Mexico boosts butterfly reserve

By Jessica Bernstein-Wax
The Associated Press
Full Story HERE:

President Felipe Calderon unveiled a sweeping plan Sunday to curb logging and protect millions of monarch butterflies that migrate to the mountains of central Mexico each winter, covering trees and bushes and attracting visitors from around the world.

The plan will put $4.6 million toward additional equipment and advertising for the existing Monarch Butterfly Biosphere Reserve, covering a 124,000-acre swath of trees and mountains that for thousands of years has served as the winter nesting ground to millions of orange- and black-winged monarch butterflies.

Calderón said it would help boost tourism and support the economy in an impoverished area where illegal logging runs rampant.The new initiative is part of ongoing efforts to protect the butterflies, which are a huge tourist attraction and the pride of Mexico.

In some areas, officials even can be found standing guard along highways and slowing cars that might accidentally hit a butterfly flying across the road.While the monarch butterfly does not appear on any endangered-species lists, experts say illegal logging in Mexico threatens its existence in North America because it removes the foliage that protects the delicate insects from the cold and rain.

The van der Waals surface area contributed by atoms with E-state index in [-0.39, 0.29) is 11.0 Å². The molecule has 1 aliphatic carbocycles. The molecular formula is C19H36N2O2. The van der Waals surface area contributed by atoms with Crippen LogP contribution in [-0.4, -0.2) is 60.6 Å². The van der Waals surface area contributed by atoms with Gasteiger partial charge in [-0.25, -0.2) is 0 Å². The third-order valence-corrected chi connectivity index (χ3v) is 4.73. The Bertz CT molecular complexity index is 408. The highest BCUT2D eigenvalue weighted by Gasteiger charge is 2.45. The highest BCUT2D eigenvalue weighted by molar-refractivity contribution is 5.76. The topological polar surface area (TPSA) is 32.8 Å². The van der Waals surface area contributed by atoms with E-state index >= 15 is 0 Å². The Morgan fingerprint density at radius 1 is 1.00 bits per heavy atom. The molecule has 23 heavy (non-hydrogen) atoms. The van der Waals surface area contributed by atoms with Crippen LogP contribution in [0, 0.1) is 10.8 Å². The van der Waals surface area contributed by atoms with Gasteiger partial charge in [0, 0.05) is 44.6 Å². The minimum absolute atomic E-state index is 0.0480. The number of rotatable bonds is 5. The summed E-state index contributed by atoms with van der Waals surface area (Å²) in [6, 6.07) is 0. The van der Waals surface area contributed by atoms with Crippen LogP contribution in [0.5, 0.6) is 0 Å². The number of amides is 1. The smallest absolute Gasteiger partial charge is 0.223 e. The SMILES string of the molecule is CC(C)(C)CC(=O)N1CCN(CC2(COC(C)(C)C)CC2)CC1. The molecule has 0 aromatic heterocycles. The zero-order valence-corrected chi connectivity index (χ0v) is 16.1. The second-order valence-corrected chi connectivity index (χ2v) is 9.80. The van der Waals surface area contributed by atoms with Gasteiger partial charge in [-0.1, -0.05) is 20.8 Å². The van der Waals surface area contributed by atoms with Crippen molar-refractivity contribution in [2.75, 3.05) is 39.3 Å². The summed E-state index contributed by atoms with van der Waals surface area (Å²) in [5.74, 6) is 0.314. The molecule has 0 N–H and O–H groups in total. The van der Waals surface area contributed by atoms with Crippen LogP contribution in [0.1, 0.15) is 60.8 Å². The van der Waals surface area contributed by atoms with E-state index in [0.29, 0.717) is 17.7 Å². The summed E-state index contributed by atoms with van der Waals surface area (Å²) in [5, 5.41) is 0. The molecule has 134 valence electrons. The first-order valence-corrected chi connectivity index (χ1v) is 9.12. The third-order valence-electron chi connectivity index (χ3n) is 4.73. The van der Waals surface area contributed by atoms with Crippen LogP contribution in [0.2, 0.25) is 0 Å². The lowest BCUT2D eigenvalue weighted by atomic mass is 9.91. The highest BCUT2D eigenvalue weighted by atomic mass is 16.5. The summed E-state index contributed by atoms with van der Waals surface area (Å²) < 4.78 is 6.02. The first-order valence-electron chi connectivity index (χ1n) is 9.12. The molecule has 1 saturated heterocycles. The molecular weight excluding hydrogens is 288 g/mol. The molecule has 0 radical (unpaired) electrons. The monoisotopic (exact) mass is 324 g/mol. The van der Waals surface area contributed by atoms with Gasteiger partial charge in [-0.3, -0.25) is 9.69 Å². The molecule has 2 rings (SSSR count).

The reserve already receives some $36.4 million in government funding, and its staff includes a team of park rangers who patrol the area equipped with assault rifles and body armor searching for armed gangs of lumber thieves.The World Wildlife Fund and the Mexican Fund for Nature Conservation say the efforts are paying off.

They say this year saw a 48 percent drop in illegal logging, compared to a year ago.

Each September, the butterflies ( leave the US ) begin their 3,400-mile journey from the forests of eastern Canada and parts of the United States (traveling) to the central Mexican mountains.

The butterflies return to the U.S. and Canada in late March, where they breed and cycle through up to five generations before heading back south.


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